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    I'm glad you mentioned being freezing cold in summer!!!! When I first met DH and we came to Australia a few times before we had children I was constantly trying to find polite ways of asking them to turn the aircon (ducted evap cooling) either off or thermostat up. I don't understand the need to turn inside into a fridge instead of simply making it a bit more bearable - there's a difference isn't there???!! PLus some people say that the constant change in temp - inside cool house, walking outside to car, cooling car, getting out and getting hot again... makes people ill. Not sure but I can't stand that yo-yo in temperature!!!

     

    Totally agree that much of the building habit is totally wrong, but I think that there are developments now trying to change that (like Lochiel Park - try and get a rental place there!!!!). But yes I think designing your own house is the ideal and definitely taking this into account if one has the choice. Our last house was really draughty, and am already feeling the difference having moved into another house (still rental) but much better in terms of doors and windows that fit (last one had louvered windows on toilet and laundry that didn't close -they were just fixed open!!!). I have to say carpets help it feel warmer too. 2 years in our old place was enough.

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    Guest nakigirl

    Sounds exactly like the houses in New Zealand. We have been here six years and the kiwis are only just cottoning on to the fact that they don't live on a tropical island. The houses here are appalling, similar to living in a garden shed. They are only just realising that insulation is necessary. We also suffer from high humidity here but not in the context of a hot climate. Humidity can be 70% even in winter months making houses seem damp and even colder. No wonder there is so many people with asthma.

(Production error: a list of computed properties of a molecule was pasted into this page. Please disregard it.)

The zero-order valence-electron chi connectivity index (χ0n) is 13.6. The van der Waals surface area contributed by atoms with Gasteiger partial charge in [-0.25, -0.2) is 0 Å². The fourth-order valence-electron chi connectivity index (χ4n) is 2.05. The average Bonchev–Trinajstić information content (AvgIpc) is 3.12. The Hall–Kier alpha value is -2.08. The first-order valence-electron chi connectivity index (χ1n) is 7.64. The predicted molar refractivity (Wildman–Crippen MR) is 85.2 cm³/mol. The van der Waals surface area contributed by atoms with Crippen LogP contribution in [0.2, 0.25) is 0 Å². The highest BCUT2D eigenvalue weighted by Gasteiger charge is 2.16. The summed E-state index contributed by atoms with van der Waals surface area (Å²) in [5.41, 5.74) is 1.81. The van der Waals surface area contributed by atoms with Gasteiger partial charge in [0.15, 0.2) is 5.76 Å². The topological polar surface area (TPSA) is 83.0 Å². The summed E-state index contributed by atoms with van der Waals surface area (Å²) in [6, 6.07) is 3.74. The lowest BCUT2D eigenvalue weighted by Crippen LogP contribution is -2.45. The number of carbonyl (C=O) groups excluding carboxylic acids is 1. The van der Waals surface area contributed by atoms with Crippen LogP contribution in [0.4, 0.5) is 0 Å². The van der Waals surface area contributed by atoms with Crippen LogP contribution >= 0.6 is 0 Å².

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    Hi

    Im still looking into the best and most economical heating. Would it be cheaper just to run a couple of oil filled heaters in the kids rooms or is it economical to have reverse cycle heating. Does anyone know the cost of having reverse cycle fitted and do you get huge electricity bills since having it. Any useful info would be most helpful. Nights and mornings are getting rather chilly now and it aint even winter yet. We have a gas fire in living room and vulcan heater at the top of the stairs (2 storey) but the rest of the house is freezing. Thanks in advance.

    Chris

     

    Hi

    Over here in UK, I,ve fitted a multi split Daikin A/C in a mates house (reverse cycle). He run 4 individual indoor units from a single out door unit each controled from there own controler, heats/cools which room he wants at any time. He has not said that it costs that much to run. In heating you do get the extra heat from the running compressor KW and reuse that heat. But in cooling you dump the heat as hot air to out side.